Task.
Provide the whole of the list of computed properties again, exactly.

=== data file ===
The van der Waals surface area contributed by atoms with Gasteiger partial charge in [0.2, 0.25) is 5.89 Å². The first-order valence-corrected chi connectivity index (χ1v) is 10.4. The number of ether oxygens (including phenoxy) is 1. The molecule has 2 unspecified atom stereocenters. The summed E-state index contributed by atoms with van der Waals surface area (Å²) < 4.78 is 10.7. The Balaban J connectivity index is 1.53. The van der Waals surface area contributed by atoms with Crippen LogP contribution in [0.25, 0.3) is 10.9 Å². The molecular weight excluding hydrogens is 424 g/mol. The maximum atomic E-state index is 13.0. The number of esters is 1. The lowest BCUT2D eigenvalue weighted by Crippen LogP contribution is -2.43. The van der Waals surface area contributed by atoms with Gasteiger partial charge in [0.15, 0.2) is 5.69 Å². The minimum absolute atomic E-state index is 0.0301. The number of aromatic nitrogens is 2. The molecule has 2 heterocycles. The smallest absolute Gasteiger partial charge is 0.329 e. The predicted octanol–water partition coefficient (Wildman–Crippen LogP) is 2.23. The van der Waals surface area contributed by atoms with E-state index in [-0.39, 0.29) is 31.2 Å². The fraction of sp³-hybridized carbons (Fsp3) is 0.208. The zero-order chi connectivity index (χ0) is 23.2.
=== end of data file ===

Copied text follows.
The van der Waals surface area contributed by atoms with Gasteiger partial charge in [0.2, 0.25) is 5.89 Å². The first-order valence-corrected chi connectivity index (χ1v) is 10.4. The number of ether oxygens (including phenoxy) is 1. The molecule has 2 unspecified atom stereocenters. The summed E-state index contributed by atoms with van der Waals surface area (Å²) < 4.78 is 10.7. The Balaban J connectivity index is 1.53. The van der Waals surface area contributed by atoms with Crippen LogP contribution in [0.25, 0.3) is 10.9 Å². The molecular weight excluding hydrogens is 424 g/mol. The maximum atomic E-state index is 13.0. The number of esters is 1. The lowest BCUT2D eigenvalue weighted by Crippen LogP contribution is -2.43. The van der Waals surface area contributed by atoms with Gasteiger partial charge in [0.15, 0.2) is 5.69 Å². The minimum absolute atomic E-state index is 0.0301. The number of aromatic nitrogens is 2. The molecule has 2 heterocycles. The smallest absolute Gasteiger partial charge is 0.329 e. The predicted octanol–water partition coefficient (Wildman–Crippen LogP) is 2.23. The van der Waals surface area contributed by atoms with E-state index in [-0.39, 0.29) is 31.2 Å². The fraction of sp³-hybridized carbons (Fsp3) is 0.208. The zero-order chi connectivity index (χ0) is 23.2.